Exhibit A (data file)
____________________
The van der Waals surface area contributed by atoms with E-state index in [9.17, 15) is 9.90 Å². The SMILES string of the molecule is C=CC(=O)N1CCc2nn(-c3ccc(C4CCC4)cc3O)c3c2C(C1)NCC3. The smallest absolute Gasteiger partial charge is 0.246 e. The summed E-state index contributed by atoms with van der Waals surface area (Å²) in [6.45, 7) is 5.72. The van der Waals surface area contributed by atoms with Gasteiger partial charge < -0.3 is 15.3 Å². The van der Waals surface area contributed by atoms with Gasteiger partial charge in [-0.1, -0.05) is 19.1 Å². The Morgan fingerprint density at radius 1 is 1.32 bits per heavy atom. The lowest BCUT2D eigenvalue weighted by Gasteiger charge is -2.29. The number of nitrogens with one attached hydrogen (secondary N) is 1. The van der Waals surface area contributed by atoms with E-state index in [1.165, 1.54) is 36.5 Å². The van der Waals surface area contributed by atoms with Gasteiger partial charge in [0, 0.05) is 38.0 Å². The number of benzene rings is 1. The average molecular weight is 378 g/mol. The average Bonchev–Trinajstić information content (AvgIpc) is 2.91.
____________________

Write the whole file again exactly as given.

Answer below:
The van der Waals surface area contributed by atoms with E-state index in [9.17, 15) is 9.90 Å². The SMILES string of the molecule is C=CC(=O)N1CCc2nn(-c3ccc(C4CCC4)cc3O)c3c2C(C1)NCC3. The smallest absolute Gasteiger partial charge is 0.246 e. The summed E-state index contributed by atoms with van der Waals surface area (Å²) in [6.45, 7) is 5.72. The van der Waals surface area contributed by atoms with Gasteiger partial charge < -0.3 is 15.3 Å². The van der Waals surface area contributed by atoms with Gasteiger partial charge in [-0.1, -0.05) is 19.1 Å². The Morgan fingerprint density at radius 1 is 1.32 bits per heavy atom. The lowest BCUT2D eigenvalue weighted by Gasteiger charge is -2.29. The number of nitrogens with one attached hydrogen (secondary N) is 1. The van der Waals surface area contributed by atoms with E-state index in [1.165, 1.54) is 36.5 Å². The van der Waals surface area contributed by atoms with Gasteiger partial charge in [0, 0.05) is 38.0 Å². The number of benzene rings is 1. The average molecular weight is 378 g/mol. The average Bonchev–Trinajstić information content (AvgIpc) is 2.91.